Padres team up with Motorola for first MLB jersey patch sponsorship deal
The San Diego Padres are officially the first team in Major League Baseball to announce a jersey patch sponsorship for the 2023 season.
Up the coast, their NL West rivals, the Los Angeles Dodgers, are working with an agency to find new sponsorship opportunities, including jersey patches of their own.
But in San Diego, the first brand to be repped on an MLB jersey – drumroll please – is Motorola. Anyone else have an overwhelming urge to find their old Razr flip phone?
This new revenue stream has been a long time coming, as MLB will do anything and everything to make more money. They announced new streaming deals with Apple TV and NBC’s Peacock platform earlier in the spring, and the NBA and Nascar are years into having embellishments on their uniforms.
Call me old-fashioned, but I love the clean, classic look of a jersey and the fact that the team name and player’s number (and name, depending) stand alone. The only exception should be to honor someone special to the organization or league, as the Red Sox are doing for beloved broadcaster Jerry Remy, who passed away during the offseason. Placing sponsorship patches next to (or in place of) those with actual meaning cheapens the latter while increasing the profits of the club.
According to Forbes, there are rules in place to make sure the players don’t take the field looking like walking billboards. Any design must be approved by MLB and the Players’ Association, the patches can be no bigger than 4×4 inches, must remain consistent for a minimum of one year, and only on the sleeve of the uniform or helmet. MLB’s newest money-maker also excludes alcohol and gambling sponsorships; ironic, given how many alcohol and sports betting companies partner with the league and individual teams.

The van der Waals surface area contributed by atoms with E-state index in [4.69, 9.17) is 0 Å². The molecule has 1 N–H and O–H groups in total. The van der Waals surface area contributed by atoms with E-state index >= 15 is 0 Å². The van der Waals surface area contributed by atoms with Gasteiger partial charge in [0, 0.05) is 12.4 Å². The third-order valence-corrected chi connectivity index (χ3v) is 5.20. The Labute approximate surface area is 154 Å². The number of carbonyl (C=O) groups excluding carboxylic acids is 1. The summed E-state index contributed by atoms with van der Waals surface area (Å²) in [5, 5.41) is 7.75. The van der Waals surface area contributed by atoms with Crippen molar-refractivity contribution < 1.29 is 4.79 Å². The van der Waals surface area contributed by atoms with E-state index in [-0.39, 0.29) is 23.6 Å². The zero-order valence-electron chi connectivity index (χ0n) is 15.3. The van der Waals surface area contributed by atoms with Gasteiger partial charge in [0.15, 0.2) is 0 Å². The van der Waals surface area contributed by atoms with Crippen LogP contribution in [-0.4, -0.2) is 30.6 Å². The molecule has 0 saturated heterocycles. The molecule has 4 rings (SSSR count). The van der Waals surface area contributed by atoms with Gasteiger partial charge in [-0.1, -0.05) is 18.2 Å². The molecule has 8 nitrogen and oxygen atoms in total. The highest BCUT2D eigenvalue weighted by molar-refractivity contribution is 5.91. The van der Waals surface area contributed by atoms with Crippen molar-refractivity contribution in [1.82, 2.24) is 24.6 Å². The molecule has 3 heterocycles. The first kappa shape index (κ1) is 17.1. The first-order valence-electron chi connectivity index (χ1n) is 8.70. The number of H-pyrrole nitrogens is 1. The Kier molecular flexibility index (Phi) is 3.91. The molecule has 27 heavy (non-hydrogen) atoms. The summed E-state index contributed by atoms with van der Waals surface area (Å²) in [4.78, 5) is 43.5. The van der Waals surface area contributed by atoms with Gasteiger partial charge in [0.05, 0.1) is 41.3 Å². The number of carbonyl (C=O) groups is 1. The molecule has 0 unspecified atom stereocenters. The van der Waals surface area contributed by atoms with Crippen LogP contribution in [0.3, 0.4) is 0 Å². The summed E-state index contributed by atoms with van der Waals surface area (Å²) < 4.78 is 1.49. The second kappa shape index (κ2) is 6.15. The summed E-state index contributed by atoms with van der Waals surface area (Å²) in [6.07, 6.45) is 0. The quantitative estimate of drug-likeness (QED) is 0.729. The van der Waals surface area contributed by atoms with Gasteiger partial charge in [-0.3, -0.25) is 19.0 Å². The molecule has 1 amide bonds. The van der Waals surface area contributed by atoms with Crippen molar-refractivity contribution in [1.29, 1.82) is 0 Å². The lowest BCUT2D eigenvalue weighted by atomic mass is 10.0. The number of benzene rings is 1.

Bare minimum, at least the Padres are one of the teams that actually spends money constructing their roster. Teams like the Orioles, A’s, and Pirates shouldn’t be allowed to add jersey patches or any other form of new partnerships until they increase their payrolls and make even a half-hearted attempt to build a competitive team.
But while the league and teams increase their profits by adding new revenue streams every year, I ask what they’re doing to grow the game itself. Cable tv and one streaming platform have burgeoned into so many that it’s hard to remember where you can find that day’s game, so it’s hard to see these patches stopping once they start. In the meantime, minor leaguers need living wages, and fans are being priced out of the ballparks and blacked out from games states away. The game itself is drowning under increasingly large waves of profits.
I wouldn’t say no to a Razr resurgence, though.